The Bulls interviewed former 76ers president Bryan Colangelo for top basketball operations position, league sources tell @TheAthleticNBA @Stadium. Colangelo also has been lead executive in Toronto and Phoenix.
— Shams Charania (@ShamsCharania) April 8, 2020
Surprising to see a team go anywhere near Colangelo, considering the nature of “Burnergate” and his Sixers exit. Feels like residual toxicity exists.
He always maintained that he had no knowledge of his wife’s Twitter activity and never shared any confidential information with her. Perhaps the Bulls agreed with that assertion or figured they’d bring him in and ask their own questions about the scandal.
The other question is why they’d consider him a candidate in the first place, based on track record. Colangelo’s Philly resume was okay, highlighted by the Joel Embiid and Robert Covington contracts, plus the addition of JJ Redick as a free agent. The Marco Belinelli and Ersan Ilyasova moves helped the Sixers rip off 16 wins in a row en route to the #3 seed in 2018, and the Ben Simmons selection seemed like a no-brainer at the time. Most of the criticism here is people saying, “well these were obvious moves,” which may or may not be true. Depends who you ask.
On the other side is the Markelle Fultz trade, the movement of Nerlens Noel and Jahlil Okafor for peanuts, the Jerryd Bayless contract, and whatever else has been purged from memory. It’s true that the Sixers’ 52-win season came during his tenure, but you really can’t compare what he did to Sam Hinkie or Elton Brand, since all three general managers held dominion during three different parts of the rebuild. Hinkie tore it down and compiled assets, Colangelo was tasked with moving the team out of the Process era, and Brand blew through the rest of the war chest in an effort to win now. It’s like comparing apples and oranges.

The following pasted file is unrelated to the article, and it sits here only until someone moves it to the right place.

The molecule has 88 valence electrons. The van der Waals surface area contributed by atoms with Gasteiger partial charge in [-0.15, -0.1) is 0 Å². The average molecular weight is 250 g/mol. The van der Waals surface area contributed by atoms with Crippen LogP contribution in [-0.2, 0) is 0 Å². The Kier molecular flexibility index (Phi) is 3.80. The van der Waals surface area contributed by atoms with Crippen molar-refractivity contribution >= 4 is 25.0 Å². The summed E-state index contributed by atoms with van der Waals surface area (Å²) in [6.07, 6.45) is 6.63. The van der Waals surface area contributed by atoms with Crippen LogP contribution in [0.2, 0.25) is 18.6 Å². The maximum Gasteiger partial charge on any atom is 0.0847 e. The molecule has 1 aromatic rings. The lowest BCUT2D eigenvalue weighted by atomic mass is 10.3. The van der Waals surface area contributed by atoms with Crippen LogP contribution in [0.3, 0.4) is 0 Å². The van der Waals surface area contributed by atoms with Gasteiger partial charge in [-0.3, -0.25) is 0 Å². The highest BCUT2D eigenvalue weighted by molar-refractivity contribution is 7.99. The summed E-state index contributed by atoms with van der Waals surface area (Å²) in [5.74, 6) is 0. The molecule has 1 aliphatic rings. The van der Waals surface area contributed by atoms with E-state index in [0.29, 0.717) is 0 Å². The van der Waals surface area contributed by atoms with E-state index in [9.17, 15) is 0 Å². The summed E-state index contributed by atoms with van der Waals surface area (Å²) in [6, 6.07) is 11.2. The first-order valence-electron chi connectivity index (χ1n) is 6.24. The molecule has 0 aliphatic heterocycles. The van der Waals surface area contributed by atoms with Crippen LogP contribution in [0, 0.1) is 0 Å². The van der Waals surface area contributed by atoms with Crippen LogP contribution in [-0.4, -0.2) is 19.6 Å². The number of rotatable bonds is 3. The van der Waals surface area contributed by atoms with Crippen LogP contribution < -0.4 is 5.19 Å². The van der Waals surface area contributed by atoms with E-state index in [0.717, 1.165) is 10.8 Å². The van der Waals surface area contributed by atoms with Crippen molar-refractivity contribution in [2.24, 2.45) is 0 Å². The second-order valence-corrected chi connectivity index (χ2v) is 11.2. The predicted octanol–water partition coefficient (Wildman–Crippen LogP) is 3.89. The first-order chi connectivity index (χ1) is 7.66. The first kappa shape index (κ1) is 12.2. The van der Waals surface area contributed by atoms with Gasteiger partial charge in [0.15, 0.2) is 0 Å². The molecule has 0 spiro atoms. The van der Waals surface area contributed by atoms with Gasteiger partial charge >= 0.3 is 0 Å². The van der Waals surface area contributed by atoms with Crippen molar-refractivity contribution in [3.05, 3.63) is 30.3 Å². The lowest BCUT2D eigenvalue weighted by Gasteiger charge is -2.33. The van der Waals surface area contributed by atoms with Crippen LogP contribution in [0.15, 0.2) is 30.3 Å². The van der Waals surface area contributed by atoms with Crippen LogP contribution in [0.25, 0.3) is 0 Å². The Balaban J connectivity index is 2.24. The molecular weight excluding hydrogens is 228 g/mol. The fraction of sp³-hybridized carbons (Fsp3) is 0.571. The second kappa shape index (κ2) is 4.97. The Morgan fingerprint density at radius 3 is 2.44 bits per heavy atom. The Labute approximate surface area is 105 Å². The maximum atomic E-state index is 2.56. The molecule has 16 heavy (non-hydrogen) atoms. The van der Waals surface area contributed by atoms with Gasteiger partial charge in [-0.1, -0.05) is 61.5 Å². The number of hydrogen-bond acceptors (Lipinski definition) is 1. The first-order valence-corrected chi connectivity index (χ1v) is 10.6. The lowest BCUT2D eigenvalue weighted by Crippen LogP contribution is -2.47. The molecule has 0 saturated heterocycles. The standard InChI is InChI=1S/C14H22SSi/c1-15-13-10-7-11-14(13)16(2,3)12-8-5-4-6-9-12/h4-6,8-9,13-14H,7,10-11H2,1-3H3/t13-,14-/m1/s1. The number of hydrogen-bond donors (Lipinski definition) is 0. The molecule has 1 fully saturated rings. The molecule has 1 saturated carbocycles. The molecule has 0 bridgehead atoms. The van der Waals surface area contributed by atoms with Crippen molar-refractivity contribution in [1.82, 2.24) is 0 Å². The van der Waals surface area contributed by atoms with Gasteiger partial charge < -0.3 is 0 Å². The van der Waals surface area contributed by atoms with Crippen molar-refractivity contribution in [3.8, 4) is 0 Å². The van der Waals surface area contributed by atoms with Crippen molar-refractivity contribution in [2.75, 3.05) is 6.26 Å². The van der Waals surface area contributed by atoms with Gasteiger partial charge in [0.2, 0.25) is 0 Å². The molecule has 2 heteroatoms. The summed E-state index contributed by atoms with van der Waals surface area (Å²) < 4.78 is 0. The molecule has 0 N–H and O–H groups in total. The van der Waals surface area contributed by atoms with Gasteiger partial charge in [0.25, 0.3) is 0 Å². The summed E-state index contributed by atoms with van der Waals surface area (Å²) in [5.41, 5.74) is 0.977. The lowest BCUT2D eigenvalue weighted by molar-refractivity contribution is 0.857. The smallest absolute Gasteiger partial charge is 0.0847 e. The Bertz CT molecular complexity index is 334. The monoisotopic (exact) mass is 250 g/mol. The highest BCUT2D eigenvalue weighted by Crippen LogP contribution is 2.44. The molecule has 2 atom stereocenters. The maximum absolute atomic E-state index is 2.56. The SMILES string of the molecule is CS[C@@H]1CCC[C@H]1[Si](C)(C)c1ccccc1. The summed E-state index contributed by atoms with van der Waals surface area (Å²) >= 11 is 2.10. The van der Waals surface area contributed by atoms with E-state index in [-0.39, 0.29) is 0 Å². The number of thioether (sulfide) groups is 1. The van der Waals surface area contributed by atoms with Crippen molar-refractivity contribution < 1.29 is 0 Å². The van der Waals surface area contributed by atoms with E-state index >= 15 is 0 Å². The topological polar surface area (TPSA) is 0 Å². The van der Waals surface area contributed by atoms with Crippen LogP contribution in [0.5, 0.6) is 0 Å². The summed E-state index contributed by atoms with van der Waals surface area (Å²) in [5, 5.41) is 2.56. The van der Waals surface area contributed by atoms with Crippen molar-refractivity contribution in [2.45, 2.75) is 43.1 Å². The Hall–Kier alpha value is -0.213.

Here’s Colangelo’s resignation statement, for a trip down memory lane:
“While I am grateful that the independent investigation conducted by the 76ers has confirmed that I had no knowledge of or involvement in the Twitter activity conducted by my wife, I vigorously dispute the allegation that my conduct was in any way reckless. At no point did I ever purposefully or directly share any sensitive, non-public, club-related information with her. Her actions were a seriously misguided effort to publicly defend and support me, and while I recognize how inappropriate these actions were, she acted independently and without my knowledge or consent. Further, the content she shared was filled with inaccuracies and conjecture which in no way represent my own views or opinions. While this was obviously a mistake, we are a family and we will work through this together. Although I am not directly responsible for the actions, I regret this incident occurred and understand that it has become a distraction for the team. Therefore, the organization and I have mutually agreed to part ways.”
Find a new slant.
Comments are closed.